Apache Corp. (NYSE:APA), a major player with 520,000 net acres in the Cline Shale, is another company just starting out in the Cline Shale. It owns acreage in the core of the play in Glasscock and Howard counties, and now also in Martin and Midland counties. Its early wells cost up to $9 million to drill and complete. APA has so far brought this cost down to the $6.5 million per well range; and there is probably further progress to come. It has also had some successes with the Barracuda 45 #2H well with an EUR (estimated ultimate recovery) of 604,000 Boe. Its Marlin well is estimated to have an EUR of 400,000 Boe. These are not as good as LPI's wells or most of PXD's wells, but APA is just starting out; and it does not sound discouraged. With the news of the recent PXD well, that is not surprising.

The eastern parts of the Cline Shale have higher clay content, with less clay toward the western parts. The clay makes economic recovery more difficult. However, Halliburton (NYSE:HAL) and other service companies are working to find ways to deal with the complications arising from clay. One gets the impression that excellent recoveries from even the higher clay environments are simply a matter of time.

The above are just some of the results. There are many more; but perhaps even more illustrative is the number rigs now active (as of December 2013) in the Cline Shale -- 215 according to Baker Hughes (BHI). This makes the Cline Shale sound very much like the real thing. It makes it sound like many companies are keeping many of their results "under wraps" in order to keep the competition to a minimum. Regardless of efforts to keep this area "under wraps", the word seems to be leaking out; and we are likely to see major development efforts soon in the Cline Shale.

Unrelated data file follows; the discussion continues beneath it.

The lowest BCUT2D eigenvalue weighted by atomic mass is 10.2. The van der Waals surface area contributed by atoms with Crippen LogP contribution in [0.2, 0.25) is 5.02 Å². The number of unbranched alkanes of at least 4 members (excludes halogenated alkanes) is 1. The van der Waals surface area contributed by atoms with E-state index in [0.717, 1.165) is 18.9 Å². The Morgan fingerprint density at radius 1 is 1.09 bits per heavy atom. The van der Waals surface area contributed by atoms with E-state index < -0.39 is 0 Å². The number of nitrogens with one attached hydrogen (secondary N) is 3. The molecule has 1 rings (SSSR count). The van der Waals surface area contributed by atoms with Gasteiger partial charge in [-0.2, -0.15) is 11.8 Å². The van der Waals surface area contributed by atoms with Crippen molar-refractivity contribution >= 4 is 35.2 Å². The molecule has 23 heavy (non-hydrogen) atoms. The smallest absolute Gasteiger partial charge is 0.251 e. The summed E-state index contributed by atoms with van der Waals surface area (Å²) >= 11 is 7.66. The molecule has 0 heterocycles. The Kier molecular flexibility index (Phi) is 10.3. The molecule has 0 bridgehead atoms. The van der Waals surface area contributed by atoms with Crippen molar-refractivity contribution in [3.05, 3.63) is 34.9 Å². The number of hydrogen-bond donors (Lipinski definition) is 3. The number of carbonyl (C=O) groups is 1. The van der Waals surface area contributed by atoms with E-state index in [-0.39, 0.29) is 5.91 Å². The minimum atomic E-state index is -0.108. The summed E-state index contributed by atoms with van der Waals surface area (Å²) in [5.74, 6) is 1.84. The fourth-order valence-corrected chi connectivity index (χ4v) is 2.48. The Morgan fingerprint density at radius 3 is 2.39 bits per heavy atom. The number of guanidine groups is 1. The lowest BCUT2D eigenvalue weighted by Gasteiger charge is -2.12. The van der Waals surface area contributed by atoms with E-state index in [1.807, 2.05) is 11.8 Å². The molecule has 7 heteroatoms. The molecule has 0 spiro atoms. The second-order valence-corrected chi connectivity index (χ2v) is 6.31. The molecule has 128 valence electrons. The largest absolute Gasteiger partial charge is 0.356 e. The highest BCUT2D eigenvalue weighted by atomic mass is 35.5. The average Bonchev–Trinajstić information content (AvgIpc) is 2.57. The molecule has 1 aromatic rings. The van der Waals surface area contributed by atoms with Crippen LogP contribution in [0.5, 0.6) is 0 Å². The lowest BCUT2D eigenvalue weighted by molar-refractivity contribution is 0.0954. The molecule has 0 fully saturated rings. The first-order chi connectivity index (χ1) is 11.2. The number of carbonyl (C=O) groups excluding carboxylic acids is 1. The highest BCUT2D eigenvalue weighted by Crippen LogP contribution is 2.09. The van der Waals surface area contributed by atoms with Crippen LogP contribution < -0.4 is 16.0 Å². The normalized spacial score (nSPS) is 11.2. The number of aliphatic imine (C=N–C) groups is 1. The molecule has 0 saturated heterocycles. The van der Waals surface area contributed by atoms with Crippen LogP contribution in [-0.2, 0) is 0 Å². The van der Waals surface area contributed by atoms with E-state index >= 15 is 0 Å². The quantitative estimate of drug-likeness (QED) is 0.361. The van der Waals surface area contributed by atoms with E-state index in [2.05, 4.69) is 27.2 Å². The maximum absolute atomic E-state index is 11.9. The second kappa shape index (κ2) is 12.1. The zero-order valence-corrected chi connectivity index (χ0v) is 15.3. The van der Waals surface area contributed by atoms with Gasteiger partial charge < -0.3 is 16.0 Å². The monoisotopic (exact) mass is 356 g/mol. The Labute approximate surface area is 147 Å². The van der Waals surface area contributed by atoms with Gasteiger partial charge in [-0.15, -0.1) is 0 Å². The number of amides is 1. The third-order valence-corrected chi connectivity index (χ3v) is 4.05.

Further sedimentary rock in the Gulf of Mexico can reach 50,000 feet in thickness, while it is only about 3,000 feet thick at the Atlantic coastline. That means Texas could theoretically drill deeper than the 10,000 - 15,000 feet onshore norm. In other words, the Permian Basin and other like areas may provide more and more black gold (NYSEARCA:OIL) the deeper you drill. This may prove a very important concept for the owners of such leaseholds and for oil developers in general (and the oil markets as well as investors). We may have just scratched the surface in Texas.

The Cline Shale is an area that all serious energy investors will want to keep an eye on. It looks to be increasingly important.

Good Luck Trading.

Disclosure: I have no positions in any stocks mentioned, and no plans to initiate any positions within the next 72 hours. I wrote this article myself, and it expresses my own opinions. I am not receiving compensation for it (other than from Seeking Alpha). I have no business relationship with any company whose stock is mentioned in this article.